Afterwards, Loran-Ivans felt her brother was envious of the fact that she got to share this experience with her father. Loridan-Ivans then describes the seven decades that followed her release and how the ripples of the Holocaust could be felt by everyone she knew. She knew people who killed themselves because of their memories of internment, as well as people who killed themselves because they didn’t want to live in a world where that was possible, or where that was possible and others suffered but they didn’t. Of one person, she says, “He was sick from the camps without ever having been there.” Physically, psychologically, mentally, all of Europe was corrupted by what it did, by what it did within living memory.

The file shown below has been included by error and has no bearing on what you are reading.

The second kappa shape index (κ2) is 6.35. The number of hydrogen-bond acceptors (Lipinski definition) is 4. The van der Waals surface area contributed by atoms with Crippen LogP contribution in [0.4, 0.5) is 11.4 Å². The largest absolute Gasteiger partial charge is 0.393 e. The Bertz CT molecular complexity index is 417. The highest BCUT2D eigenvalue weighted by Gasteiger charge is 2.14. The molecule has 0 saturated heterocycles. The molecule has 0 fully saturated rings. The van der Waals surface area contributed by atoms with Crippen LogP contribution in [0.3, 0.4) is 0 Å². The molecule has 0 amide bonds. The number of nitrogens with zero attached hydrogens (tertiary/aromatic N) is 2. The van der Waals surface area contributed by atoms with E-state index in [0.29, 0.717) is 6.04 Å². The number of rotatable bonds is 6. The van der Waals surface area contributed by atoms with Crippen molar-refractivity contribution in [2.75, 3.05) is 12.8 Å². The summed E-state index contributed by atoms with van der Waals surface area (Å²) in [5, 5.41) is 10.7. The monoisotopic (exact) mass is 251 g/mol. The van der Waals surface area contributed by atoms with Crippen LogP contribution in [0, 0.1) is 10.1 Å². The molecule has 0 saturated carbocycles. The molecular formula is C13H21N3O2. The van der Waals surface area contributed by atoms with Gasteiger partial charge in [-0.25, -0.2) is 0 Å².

And I suppose this is the real horror of But You Did Not Come Back. That this book is new, these memoirs have been written and collected by someone who is still alive, now. That means that when I was born in the late ’80s, the world contained hundreds of millions of people who had had first hand encounters with the Holocaust, in varying forms. This gross act was recent, is recent. There are survivors of Birkenau and Auschwitz and all the others who are still alive, who still have the tattooed numbers on their arms. Though Nazis are something we think of as little more than pantomime cinema villains, there are people who lived through there horrors still alive. Until every last person who fought in that war or lived through it with the consciousness of adulthood has died – which will have happened in about 20 years – it is something we should not ignore, something we should not pretend happened a long time ago in a galaxy far, far away/happened in another country and besides the wench is dead. These things happened here in our modern, industrialised, internationalised Europe, and it happened within memory.